must put forth “factual content that allows the court to draw the reasonable inference that the
defendant is liable for the misconduct alleged.” Id. A complaint may survive even if “‘recovery
is very remote and unlikely’” or the veracity of the claims are “doubtful in fact” if the factual
matter alleged in the complaint is “enough to raise a right to relief above the speculative level.”
Twombly, 550 U.S. at 555-56 (quoting Scheuer v. Rhodes, 416 U.S. 232, 236 (1974)).
In seeking dismissal here, Defendants argue that each of Plaintiff’s causes of action is
facially defective. The Court largely treats them in turn.
D.C. Code §§ 32-1117(e), -1103(a)(1) (Counts I & III)
In her first and third causes of action, Grant asserts that Defendants violated provisions of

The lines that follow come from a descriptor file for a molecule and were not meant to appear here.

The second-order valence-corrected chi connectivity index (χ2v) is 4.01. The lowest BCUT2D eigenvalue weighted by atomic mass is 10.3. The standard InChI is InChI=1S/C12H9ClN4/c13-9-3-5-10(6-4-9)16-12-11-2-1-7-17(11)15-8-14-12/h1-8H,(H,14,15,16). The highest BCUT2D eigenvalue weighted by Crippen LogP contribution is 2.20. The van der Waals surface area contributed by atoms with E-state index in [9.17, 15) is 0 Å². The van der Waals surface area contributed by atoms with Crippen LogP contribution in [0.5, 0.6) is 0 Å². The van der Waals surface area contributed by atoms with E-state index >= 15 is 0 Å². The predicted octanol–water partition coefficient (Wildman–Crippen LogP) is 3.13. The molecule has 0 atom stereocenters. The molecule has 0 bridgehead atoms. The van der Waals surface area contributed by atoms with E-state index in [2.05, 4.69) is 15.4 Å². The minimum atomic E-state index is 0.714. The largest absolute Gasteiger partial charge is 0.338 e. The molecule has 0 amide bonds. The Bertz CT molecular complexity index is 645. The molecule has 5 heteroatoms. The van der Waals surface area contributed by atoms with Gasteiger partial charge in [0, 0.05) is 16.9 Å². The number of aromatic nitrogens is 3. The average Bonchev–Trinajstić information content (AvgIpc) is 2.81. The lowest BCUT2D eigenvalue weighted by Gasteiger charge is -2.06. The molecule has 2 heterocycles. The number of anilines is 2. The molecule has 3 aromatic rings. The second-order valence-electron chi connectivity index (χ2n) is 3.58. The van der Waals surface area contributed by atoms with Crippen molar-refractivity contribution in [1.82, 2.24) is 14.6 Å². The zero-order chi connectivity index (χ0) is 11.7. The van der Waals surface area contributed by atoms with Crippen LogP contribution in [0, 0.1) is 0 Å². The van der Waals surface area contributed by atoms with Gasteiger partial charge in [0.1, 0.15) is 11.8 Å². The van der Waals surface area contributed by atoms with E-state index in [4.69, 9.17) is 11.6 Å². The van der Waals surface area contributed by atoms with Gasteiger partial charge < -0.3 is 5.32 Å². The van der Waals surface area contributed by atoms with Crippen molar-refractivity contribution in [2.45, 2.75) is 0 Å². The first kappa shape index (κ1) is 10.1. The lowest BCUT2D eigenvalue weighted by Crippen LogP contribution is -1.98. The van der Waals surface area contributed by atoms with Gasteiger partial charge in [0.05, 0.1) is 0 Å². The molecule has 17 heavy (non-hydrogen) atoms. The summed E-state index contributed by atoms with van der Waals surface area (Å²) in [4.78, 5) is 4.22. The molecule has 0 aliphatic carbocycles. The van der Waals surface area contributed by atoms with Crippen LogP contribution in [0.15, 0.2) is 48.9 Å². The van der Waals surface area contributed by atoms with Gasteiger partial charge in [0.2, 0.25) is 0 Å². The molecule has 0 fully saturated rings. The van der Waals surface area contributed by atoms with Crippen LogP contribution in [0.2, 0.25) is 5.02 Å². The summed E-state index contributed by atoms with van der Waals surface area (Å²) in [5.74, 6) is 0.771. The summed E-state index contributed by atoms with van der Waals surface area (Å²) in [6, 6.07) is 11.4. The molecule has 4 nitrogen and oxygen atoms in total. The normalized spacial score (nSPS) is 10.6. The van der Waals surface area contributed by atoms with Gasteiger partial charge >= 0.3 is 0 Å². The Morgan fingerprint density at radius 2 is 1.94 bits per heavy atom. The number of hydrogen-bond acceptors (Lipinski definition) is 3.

the D.C. Occupational Safety and Health Act, found at D.C. Code § 32-1101 et seq. More
specifically, by denying Grant medical assistance, she alleges in the former count that the
vessel’s captain somehowviolated D.C. Code § 32-1117(e), which “makes it an unlawful practice
to ‘discipline an employee for refusal to perform work that the employee believes creates a
dangerous situation that could cause harm to the physical health or threatens the safety of the
employee.’” Am. Compl. at ECF p. 9 & ¶ 28 (quoting § 32-1117(e)). Count III posits a
violation of § 32-1103(a)(1), apparently on the ground that the ship’s employees were not
“properly trained in basic medical first aid, trauma, and life saving techniques.” Id. at ECF p. 12
& ¶ 40.
Although it is not clear from the Amended Complaint how Defendants purportedly
violated these provisions, a more fundamental obstacle blocks Grant’s path forward – viz., the